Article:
NJEA awards grant to Bridge of Books to continue fostering love of reading


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To honor its mission of providing literary resources to children for the past 14 years, the New Jersey Education Association (NJEA) named the Bridge of Books Foundation its 2017 Convention Charity.

Founded in 2003 in Rumson, the mission of Bridge of Books is to provide an ongoing source of books to underprivileged and at-risk children throughout New Jersey in order to support literacy skills and to encourage a love of reading, according to a prepared statement from the organization.

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NJEA awarded the non-profit with a $10,000 grant to continue its work, according to the statement.

“We will use the award to supplement our donations by purchasing the books that we typically do not receive. This mainly includes Spanish/bilingual books, books for boys and books by diverse authors. We strive to ensure that there is something for everyone in each donation that we send out to kids in need across New Jersey,” Abigail Daly, the foundation’s founder and executive director, said in the statement.

Daly, along with her board of directors, was invited to attend the NJEA’s annual convention on Nov. 9 at the Atlantic City Convention Center.

To date, almost 850,000 books have been donated to children across the state. The foundation has set a goal of 1 million books distributed by 2019, according to the statement.

Since 2011, NJEA’s Priority Schools Initiative (PSI) has developed a partnership with the Bridge of Books Foundation, working with selected schools to provide books for their students to take home and keep for their own. Several times each year, the students that attend the schools that PSI serves have benefited from their books at back-to-school nights, Read Across America, and summer reading programs, according to the statement.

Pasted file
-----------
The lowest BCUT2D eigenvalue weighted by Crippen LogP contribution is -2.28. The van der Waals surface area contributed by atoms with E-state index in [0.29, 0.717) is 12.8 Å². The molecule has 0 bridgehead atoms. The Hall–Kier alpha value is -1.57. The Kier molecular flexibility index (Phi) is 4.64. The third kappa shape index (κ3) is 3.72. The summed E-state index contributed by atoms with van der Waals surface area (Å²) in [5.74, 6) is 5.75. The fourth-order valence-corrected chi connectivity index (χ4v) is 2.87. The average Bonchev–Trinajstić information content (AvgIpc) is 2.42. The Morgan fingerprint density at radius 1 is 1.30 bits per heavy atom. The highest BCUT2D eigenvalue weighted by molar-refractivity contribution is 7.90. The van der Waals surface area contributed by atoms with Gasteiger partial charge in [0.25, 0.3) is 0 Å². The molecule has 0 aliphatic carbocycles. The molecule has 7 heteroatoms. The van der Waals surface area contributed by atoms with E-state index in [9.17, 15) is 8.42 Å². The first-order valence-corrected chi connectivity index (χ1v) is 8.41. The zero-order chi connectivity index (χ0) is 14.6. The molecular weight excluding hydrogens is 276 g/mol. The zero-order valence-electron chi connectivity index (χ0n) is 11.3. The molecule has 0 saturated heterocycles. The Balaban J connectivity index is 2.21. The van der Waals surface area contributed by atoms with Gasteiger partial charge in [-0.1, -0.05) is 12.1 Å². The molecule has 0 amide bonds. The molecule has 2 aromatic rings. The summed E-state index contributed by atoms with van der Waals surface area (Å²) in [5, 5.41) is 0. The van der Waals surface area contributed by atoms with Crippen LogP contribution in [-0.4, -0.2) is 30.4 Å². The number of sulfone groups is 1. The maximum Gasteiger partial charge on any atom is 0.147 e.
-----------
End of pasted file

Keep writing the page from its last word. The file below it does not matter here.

“The members of the NJEA understand that books can change lives,” Daly said in the statement. “Teachers know that motivating children to read, and giving them access to books, is an important factor in student achievement and creativity.”

Amanda Adams, NJEA’s associate director for Professional Development and Instructional Issues Division, said that the foundation is a “21st-century people’s bridge. It is the bridge that ‘book-poor’ children can walk across on their journey to literacy.”

NJEA’s leadership encouraged their 203,000 members to partner with Bridge of Books in two ways: to request books to distribute to their students in book-poor areas or to provide books to the organization by empowering their students who have books in their home to take action and give back by holding a school book drive, according the prepared statement.

For more information, visit www.bridgeofbooksfoundation.org/about-us/our-history/.


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